Know Your November Ballot: Civil Rights

In the weeks leading up to Election Day, Ms. will be outlining state ballot initiatives and referenda of major significance to women.

This election, four civil rights-related issues of note will be on ballots in Alabama and California.

In Alabama, citizens will have the power to remove the grossly outdated presence of racial segregation in the Alabama constitution.

California could join Illinois, New York and many others as the next state to ban capital punishment, taking the U.S. one step closer to eliminating the death penalty nationwide.

The California ballot will also feature a couple of measures that establish rights for victims of sex trafficking and adjust a draconian criminal provision.

Alabama: Amendment 4

If passed, this measure would remove remaining “Jim Crow” provisions from the Alabama constitution. Most notable among these is a reference to segregation by race in schools. The amendment would additionally repeal Section 259, which grants the use of poll taxes to support public schools in the counties where those taxes are collected.

Vote: YES

 

California: Proposition 34

The “Savings, Accountability and Full Enforcement for California Act” would replace the death penalty with life without parole as the maximum sentence for murder in California. If passed, it would apply to persons already on Death Row and provide $100 million for law enforcement agencies to help solve more homicide and rape cases. Proponents of the bill insist that California taxpayers will save [PDF] $130 million each year by replacing Death Row with life without parole, and emphasize that convicted killers will remain behind bars forever while no innocent persons will be executed.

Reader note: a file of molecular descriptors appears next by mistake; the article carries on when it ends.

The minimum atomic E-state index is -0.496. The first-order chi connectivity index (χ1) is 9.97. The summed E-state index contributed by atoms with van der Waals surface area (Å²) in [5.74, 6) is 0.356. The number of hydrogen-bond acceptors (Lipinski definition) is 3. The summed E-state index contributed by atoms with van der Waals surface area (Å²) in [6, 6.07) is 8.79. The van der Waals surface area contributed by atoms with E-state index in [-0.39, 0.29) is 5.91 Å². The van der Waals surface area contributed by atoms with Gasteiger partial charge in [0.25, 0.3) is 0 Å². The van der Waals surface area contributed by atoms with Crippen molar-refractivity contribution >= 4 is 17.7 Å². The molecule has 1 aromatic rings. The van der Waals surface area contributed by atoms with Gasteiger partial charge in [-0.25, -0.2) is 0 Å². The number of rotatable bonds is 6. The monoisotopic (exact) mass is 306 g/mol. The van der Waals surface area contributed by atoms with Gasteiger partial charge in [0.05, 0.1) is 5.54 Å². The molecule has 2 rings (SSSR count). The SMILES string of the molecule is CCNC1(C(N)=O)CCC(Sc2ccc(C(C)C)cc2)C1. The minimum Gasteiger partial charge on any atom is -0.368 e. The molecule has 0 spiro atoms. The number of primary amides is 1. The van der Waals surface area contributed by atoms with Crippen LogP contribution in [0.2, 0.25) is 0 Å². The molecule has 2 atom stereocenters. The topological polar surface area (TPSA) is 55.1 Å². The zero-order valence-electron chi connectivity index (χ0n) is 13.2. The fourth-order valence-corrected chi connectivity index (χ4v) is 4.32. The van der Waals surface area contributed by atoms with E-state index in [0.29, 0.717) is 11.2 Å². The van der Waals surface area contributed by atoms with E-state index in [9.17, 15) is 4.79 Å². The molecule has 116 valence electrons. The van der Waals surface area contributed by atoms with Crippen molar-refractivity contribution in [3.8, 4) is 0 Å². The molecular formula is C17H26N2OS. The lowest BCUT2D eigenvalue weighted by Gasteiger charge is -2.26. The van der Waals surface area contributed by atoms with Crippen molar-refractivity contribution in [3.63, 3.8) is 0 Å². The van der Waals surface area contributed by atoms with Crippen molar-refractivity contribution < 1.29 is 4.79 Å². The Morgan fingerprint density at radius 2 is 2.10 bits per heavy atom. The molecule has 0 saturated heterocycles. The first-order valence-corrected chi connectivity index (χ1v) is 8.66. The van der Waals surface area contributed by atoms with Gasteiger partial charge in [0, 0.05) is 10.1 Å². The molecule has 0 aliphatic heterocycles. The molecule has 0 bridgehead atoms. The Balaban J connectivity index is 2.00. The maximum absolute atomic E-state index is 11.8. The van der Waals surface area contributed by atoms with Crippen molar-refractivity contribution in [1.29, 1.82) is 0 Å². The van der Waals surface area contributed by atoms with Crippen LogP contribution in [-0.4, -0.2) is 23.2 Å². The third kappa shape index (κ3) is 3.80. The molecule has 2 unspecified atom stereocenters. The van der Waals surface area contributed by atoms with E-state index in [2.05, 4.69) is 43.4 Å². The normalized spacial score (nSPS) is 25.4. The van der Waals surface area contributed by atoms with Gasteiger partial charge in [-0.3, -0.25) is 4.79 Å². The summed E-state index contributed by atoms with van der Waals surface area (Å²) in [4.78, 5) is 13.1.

Vote: YES

 

California: Proposition 35

Also known as the CASE Act, Prop 35 would increase prison terms for human traffickers and require all sex traffickers to register as sex offenders. Additionally, the measure would require all registered sex offenders to disclose their Internet accounts. Proposition 35 would utilize fines collected from human traffickers to pay for services to help victims of sex trafficking and would mandate law enforcement training on human trafficking.

According to the measure’s website, California is among the worst states in the country on laws protecting children from sex trafficking. If passed, this measure would greatly improve California’s standing in comparison to other U.S. states that have passed similar laws.

Vote: YES

 

California: Proposition 36

The Three Strikes Reform Act would impose a life sentence only when a “third strike” felony is “serious or violent,” involves firearm possession or specific drug or sex offenses, or if a prior conviction was for rape, murder or child molestation. Supporters of the measure argue that California’s current “three strikes” law imposes a life sentence for almost any crime–such as petty theft or minor drug charges–if the defendant has two prior convictions for “serious” or “violent” crimes. Under the new law, repeat offenders would serve double their original time rather than a life sentence.

More than 3,500 inmates in California are currently serving life sentences under the current three strikes law for non-serious and non-violent crimes. If the measure passs, incarcerated felons who no longer meet the new “three strikes” criteria may be reevaluated. Though this measure would benefit repeat offenders who commit minor crimes for a third strike, it would do nothing to protect rapists, murderers and child molesters.

Vote: YES

Photo via Flickr user Tom Prete licensed under Creative Commons 3.0.

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